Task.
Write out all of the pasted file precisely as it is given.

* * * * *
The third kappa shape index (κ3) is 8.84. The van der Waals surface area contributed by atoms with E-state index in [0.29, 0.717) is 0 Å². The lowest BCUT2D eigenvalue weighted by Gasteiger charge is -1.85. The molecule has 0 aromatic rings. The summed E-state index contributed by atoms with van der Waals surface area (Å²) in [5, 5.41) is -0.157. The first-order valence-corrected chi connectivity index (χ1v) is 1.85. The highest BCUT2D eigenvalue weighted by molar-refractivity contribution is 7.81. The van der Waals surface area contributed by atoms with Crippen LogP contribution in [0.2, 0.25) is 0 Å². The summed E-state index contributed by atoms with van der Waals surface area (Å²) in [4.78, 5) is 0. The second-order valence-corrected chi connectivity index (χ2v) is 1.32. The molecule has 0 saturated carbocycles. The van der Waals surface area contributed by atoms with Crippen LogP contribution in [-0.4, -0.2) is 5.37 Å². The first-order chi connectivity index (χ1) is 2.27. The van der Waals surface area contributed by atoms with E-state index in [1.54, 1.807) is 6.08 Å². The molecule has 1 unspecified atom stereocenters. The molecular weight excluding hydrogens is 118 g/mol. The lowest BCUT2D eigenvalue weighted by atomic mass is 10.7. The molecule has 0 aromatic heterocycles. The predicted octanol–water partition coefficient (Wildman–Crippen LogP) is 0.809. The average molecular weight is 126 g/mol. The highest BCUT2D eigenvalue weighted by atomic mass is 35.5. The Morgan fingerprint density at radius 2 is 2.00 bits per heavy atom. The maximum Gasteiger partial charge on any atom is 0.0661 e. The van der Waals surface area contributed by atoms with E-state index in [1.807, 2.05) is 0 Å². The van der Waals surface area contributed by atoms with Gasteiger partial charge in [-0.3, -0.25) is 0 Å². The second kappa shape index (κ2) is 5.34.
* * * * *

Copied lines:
The third kappa shape index (κ3) is 8.84. The van der Waals surface area contributed by atoms with E-state index in [0.29, 0.717) is 0 Å². The lowest BCUT2D eigenvalue weighted by Gasteiger charge is -1.85. The molecule has 0 aromatic rings. The summed E-state index contributed by atoms with van der Waals surface area (Å²) in [5, 5.41) is -0.157. The first-order valence-corrected chi connectivity index (χ1v) is 1.85. The highest BCUT2D eigenvalue weighted by molar-refractivity contribution is 7.81. The van der Waals surface area contributed by atoms with Crippen LogP contribution in [0.2, 0.25) is 0 Å². The summed E-state index contributed by atoms with van der Waals surface area (Å²) in [4.78, 5) is 0. The second-order valence-corrected chi connectivity index (χ2v) is 1.32. The molecule has 0 saturated carbocycles. The van der Waals surface area contributed by atoms with Crippen LogP contribution in [-0.4, -0.2) is 5.37 Å². The first-order chi connectivity index (χ1) is 2.27. The van der Waals surface area contributed by atoms with E-state index in [1.54, 1.807) is 6.08 Å². The molecule has 1 unspecified atom stereocenters. The molecular weight excluding hydrogens is 118 g/mol. The lowest BCUT2D eigenvalue weighted by atomic mass is 10.7. The molecule has 0 aromatic heterocycles. The predicted octanol–water partition coefficient (Wildman–Crippen LogP) is 0.809. The average molecular weight is 126 g/mol. The highest BCUT2D eigenvalue weighted by atomic mass is 35.5. The Morgan fingerprint density at radius 2 is 2.00 bits per heavy atom. The maximum Gasteiger partial charge on any atom is 0.0661 e. The van der Waals surface area contributed by atoms with E-state index in [1.807, 2.05) is 0 Å². The van der Waals surface area contributed by atoms with Gasteiger partial charge in [-0.3, -0.25) is 0 Å². The second kappa shape index (κ2) is 5.34.